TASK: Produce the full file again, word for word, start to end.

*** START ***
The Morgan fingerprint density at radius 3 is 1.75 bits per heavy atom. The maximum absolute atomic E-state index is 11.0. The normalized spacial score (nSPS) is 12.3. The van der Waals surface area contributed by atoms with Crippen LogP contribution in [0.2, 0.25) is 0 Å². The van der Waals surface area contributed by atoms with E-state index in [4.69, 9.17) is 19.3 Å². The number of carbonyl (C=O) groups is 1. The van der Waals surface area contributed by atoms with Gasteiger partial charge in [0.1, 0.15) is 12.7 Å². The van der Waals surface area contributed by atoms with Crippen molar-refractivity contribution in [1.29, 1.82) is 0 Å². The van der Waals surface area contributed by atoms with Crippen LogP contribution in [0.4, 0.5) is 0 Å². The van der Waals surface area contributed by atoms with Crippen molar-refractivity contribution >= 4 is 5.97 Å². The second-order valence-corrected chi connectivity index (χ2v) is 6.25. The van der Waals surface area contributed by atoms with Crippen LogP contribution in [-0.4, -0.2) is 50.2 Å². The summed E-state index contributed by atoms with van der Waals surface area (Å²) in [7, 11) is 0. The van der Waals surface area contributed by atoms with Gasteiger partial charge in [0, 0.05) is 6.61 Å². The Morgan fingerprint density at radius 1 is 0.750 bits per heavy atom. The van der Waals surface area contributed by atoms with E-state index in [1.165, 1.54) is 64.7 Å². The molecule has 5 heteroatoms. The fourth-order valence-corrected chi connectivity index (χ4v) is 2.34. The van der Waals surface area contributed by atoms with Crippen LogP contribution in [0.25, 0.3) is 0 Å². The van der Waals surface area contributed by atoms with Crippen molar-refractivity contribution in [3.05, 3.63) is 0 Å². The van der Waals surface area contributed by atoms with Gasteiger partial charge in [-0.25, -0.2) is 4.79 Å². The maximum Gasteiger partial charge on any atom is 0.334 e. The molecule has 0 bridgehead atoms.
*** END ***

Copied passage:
The Morgan fingerprint density at radius 3 is 1.75 bits per heavy atom. The maximum absolute atomic E-state index is 11.0. The normalized spacial score (nSPS) is 12.3. The van der Waals surface area contributed by atoms with Crippen LogP contribution in [0.2, 0.25) is 0 Å². The van der Waals surface area contributed by atoms with E-state index in [4.69, 9.17) is 19.3 Å². The number of carbonyl (C=O) groups is 1. The van der Waals surface area contributed by atoms with Gasteiger partial charge in [0.1, 0.15) is 12.7 Å². The van der Waals surface area contributed by atoms with Crippen molar-refractivity contribution in [1.29, 1.82) is 0 Å². The van der Waals surface area contributed by atoms with Crippen LogP contribution in [0.4, 0.5) is 0 Å². The van der Waals surface area contributed by atoms with Crippen molar-refractivity contribution >= 4 is 5.97 Å². The second-order valence-corrected chi connectivity index (χ2v) is 6.25. The van der Waals surface area contributed by atoms with Crippen LogP contribution in [-0.4, -0.2) is 50.2 Å². The summed E-state index contributed by atoms with van der Waals surface area (Å²) in [7, 11) is 0. The van der Waals surface area contributed by atoms with Gasteiger partial charge in [0, 0.05) is 6.61 Å². The Morgan fingerprint density at radius 1 is 0.750 bits per heavy atom. The van der Waals surface area contributed by atoms with E-state index in [1.165, 1.54) is 64.7 Å². The molecule has 5 heteroatoms. The fourth-order valence-corrected chi connectivity index (χ4v) is 2.34. The van der Waals surface area contributed by atoms with Crippen LogP contribution in [0.25, 0.3) is 0 Å². The van der Waals surface area contributed by atoms with Crippen molar-refractivity contribution in [3.05, 3.63) is 0 Å². The van der Waals surface area contributed by atoms with Gasteiger partial charge in [-0.25, -0.2) is 4.79 Å². The maximum Gasteiger partial charge on any atom is 0.334 e. The molecule has 0 bridgehead atoms.